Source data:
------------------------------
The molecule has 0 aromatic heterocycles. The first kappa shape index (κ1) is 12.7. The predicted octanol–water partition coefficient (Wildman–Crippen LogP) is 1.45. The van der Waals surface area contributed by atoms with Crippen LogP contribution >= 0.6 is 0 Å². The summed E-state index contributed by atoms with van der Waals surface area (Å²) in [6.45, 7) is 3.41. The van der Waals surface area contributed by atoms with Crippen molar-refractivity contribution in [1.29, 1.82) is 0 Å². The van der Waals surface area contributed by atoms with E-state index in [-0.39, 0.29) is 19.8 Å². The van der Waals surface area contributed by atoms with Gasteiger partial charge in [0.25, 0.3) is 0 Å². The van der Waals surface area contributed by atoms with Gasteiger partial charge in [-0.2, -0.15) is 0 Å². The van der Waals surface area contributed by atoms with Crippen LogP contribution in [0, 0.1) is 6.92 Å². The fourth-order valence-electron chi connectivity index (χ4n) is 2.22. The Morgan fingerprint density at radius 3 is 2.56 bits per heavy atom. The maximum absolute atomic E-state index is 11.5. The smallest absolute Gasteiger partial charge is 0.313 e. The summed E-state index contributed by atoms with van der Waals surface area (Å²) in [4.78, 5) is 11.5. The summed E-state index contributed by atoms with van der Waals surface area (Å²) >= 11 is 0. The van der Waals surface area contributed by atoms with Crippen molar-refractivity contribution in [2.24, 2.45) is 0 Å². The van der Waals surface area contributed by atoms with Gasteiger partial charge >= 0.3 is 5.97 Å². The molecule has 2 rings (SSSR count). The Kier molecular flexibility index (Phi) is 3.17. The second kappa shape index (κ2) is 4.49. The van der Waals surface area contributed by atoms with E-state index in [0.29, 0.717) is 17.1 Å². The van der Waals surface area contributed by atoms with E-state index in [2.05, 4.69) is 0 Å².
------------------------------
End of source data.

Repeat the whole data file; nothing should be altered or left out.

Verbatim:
The molecule has 0 aromatic heterocycles. The first kappa shape index (κ1) is 12.7. The predicted octanol–water partition coefficient (Wildman–Crippen LogP) is 1.45. The van der Waals surface area contributed by atoms with Crippen LogP contribution >= 0.6 is 0 Å². The summed E-state index contributed by atoms with van der Waals surface area (Å²) in [6.45, 7) is 3.41. The van der Waals surface area contributed by atoms with Crippen molar-refractivity contribution in [1.29, 1.82) is 0 Å². The van der Waals surface area contributed by atoms with E-state index in [-0.39, 0.29) is 19.8 Å². The van der Waals surface area contributed by atoms with Gasteiger partial charge in [0.25, 0.3) is 0 Å². The van der Waals surface area contributed by atoms with Gasteiger partial charge in [-0.2, -0.15) is 0 Å². The van der Waals surface area contributed by atoms with Crippen LogP contribution in [0, 0.1) is 6.92 Å². The fourth-order valence-electron chi connectivity index (χ4n) is 2.22. The Morgan fingerprint density at radius 3 is 2.56 bits per heavy atom. The maximum absolute atomic E-state index is 11.5. The smallest absolute Gasteiger partial charge is 0.313 e. The summed E-state index contributed by atoms with van der Waals surface area (Å²) in [4.78, 5) is 11.5. The summed E-state index contributed by atoms with van der Waals surface area (Å²) >= 11 is 0. The van der Waals surface area contributed by atoms with Crippen molar-refractivity contribution in [2.24, 2.45) is 0 Å². The van der Waals surface area contributed by atoms with Gasteiger partial charge >= 0.3 is 5.97 Å². The molecule has 2 rings (SSSR count). The Kier molecular flexibility index (Phi) is 3.17. The second kappa shape index (κ2) is 4.49. The van der Waals surface area contributed by atoms with E-state index in [0.29, 0.717) is 17.1 Å². The van der Waals surface area contributed by atoms with E-state index in [2.05, 4.69) is 0 Å².